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Theologians working in the key of Hans Urs von Balthasar or, more recently, David Bentley Hart have come to a renewed appreciation of the deep links between truth and beauty. Because I have great sympathies for this line of thought, I am often self-conscious of how mainline Protestant traditions - including the one in which I carry out my ministry - have failed to articulate the beauty of traditional church teachings on sexuality. The reduction of the church’s teaching on sexual ethics to a series of prohibitions (particularly when bereft of such native articulations as those which Roman Catholics possess in, say, the writings of John Paul II) leaves even Christians vulnerable to the possibility that Dan Savage will play more of a role than the church in the formation of their views on the gift of sexuality - a reality that is readily apparent to pastors who do premarital counseling for young adults on a regular basis.

In her recent critique of “hook-up” culture , Lauren Lankford not only provides a concise overview of how the church links beauty and sexuality, she throws in a little Biology 101:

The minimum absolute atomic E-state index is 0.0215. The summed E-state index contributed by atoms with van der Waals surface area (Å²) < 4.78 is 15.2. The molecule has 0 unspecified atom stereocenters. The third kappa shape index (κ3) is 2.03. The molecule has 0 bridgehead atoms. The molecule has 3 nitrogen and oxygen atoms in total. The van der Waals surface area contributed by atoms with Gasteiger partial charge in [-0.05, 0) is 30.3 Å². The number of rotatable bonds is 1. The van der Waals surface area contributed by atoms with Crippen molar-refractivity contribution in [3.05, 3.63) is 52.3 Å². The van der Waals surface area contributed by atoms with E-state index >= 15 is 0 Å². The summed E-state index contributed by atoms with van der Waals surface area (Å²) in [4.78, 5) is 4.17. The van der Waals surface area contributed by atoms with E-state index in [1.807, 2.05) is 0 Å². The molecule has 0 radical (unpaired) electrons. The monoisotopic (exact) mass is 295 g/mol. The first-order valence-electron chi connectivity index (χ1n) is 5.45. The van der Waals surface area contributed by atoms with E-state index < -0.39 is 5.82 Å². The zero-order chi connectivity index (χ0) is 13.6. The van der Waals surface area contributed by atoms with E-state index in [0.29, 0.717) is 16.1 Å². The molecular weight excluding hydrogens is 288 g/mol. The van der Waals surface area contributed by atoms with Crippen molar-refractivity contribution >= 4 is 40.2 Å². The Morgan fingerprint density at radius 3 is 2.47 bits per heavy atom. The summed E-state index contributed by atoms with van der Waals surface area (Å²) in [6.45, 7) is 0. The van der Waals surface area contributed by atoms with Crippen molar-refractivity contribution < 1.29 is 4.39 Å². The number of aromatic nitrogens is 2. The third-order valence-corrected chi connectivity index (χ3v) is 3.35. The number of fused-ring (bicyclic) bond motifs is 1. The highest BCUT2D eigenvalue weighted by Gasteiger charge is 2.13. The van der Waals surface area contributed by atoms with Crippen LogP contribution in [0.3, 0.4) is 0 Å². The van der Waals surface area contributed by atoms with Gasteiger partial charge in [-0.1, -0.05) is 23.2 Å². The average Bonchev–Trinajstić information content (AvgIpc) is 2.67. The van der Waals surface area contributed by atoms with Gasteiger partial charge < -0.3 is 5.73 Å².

Not only is sex the perfect image of intimacy, passion and desire, it triggers the release of chemicals that train your body to remember what feels good, and how to get it again. Dopamine is a natural drug that gets you high. This is what keeps you going back again. Drugs like methamphetamine access dopamine to achieve the same effect. Your body begins such a bond just with cuddling, kissing, and everything between there and “real” sex. Oxytocin is dopamine’s partner, the emotional binding agent that teaches you to trust and reduces fear.

However, dopamine and oxytocin don’t play fair. They don’t care if it’s just for fun, if it’s “just this one night” or if the person you’re going home with is going to be around next week. They don’t care if it’s make-up sex, breakup sex or all-the-way sex. They don’t care if you just “mess around,” or if you go all the way. They’re going to feed your addiction, commitment or not.

The fact that elementary biology and the ancient wisdom of the church are, in our time, coinciding to form a serious indictment of the casual violence of casual sex in our time is a theological resource that deserves the attention of those who must minister to that violence’s victims – whether they know they are victims or not.

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